The height that a shrub will grow is dictated by its species and to a lesser extent by its variety. No matter how much fertilizer you give a barberry shrub, for instance, it will never grow much taller than 2 feet in height. When choosing a shrub to plant, look for species that are naturally tall like the Siberian pea shrub that reaches 15 feet at maturity. Or look for species like Forsythia, which reaches 9 feet in height and can be grown as a tall shrub or a small tree.
Plant the shrub. Some shrubs are easy to plant by seed. But by starting with a sapling, your plant will reach your desired height much sooner. Use a shovel to dig a hole that is twice the circumference of the plant's original container or root ball and equal to its depth. Then plant it at the height that it was growing in its container. Do not cover the roots with more than 1 inch of soil.
Water the tree or shrub. Keep the soil moist to the depth of the root ball until the shrub establishes itself and produces new growth. Feel the soil with your hands and water whenever the top few inches are only slightly damp. After the shrub is established, water it deeply at the rate recommended for the species. Species of shrub with average water needs should be watered to the depth of their roots once weekly or whenever the top 2 to 3 inches of the soil dry out. The best way to water shrubs is with a slow-running hose placed at the bottom of the plant.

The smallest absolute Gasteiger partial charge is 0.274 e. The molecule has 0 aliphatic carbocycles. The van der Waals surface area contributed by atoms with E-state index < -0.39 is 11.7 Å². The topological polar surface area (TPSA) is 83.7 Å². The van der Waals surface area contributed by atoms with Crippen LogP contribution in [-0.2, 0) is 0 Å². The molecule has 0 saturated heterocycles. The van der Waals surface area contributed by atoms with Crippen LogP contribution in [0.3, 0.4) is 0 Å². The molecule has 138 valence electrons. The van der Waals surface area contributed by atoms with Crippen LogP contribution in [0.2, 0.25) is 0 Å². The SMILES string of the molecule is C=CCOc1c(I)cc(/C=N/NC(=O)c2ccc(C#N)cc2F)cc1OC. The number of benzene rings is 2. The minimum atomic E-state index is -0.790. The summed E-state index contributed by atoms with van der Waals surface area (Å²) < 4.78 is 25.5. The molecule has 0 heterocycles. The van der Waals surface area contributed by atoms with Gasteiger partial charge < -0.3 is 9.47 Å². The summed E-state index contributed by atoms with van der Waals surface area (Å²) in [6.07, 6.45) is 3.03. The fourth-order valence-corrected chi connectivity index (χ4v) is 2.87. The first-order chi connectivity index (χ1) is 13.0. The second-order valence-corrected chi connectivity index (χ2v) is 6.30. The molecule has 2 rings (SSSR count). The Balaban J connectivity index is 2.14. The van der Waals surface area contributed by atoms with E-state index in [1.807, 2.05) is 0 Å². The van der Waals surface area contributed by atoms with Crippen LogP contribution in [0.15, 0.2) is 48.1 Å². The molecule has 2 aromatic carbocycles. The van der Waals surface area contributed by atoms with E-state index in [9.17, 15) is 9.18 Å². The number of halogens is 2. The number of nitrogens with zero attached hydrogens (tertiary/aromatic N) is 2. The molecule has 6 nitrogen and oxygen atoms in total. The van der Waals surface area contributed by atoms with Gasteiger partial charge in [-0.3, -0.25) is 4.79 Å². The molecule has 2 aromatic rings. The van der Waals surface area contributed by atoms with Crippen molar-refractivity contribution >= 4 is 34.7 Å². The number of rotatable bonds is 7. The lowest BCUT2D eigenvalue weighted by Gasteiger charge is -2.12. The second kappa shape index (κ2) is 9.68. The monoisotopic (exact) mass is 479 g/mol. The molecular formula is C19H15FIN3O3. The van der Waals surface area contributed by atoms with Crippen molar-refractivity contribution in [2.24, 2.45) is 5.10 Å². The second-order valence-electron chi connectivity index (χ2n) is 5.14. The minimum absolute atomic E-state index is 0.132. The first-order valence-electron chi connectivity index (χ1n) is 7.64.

Spread a 3-inch layer of organic mulch around the shrub's planting area. But keep it 3 to 4 inches away from the base of the shrub. Replenish the mulch every few years or so to keep it at a consistent height. And as the shrub grows, extend the mulched area so that it extends at least as far as the farthest branches of the shrub.
Fertilize the shrub during the growing season if that is recommended for the species. Use a balanced (16-4-8, 12-6-6 or 12-4-8) commercial slow-release fertilizer designed for use on shrubs or woody plants. Follow the manufacturer's instructions for application rates and amounts. Water with 3 inches of water after each fertilizer application to help the fertilizer reach the shrub's roots. In addition to a regular fertilization schedule, add any amendments dictated by the results of a soil test.
Prune your shrub. To encourage fuller growth in certain species, use pruning shears to prune 2 inches off the end of the shrub's new spring stems during its first year of growth. Prune away dead and diseased wood back to its point of origin, or two inches into the healthy tissue. Certain species need more specific types of pruning to encourage healthy, full growth. See the Resources section below for pruning guides for certain types of ornamental shrubs.
Things You Will Need
- Organic mulch
- Pruning shears
- Contact your local county extension office to arrange to have a soil test conducted. The results will tell you if you need to add any fertilizers or pH amendments to your soil before you plant your shrub. Your local county extension office can also help you to identify species of shrubs that will grow well in your area.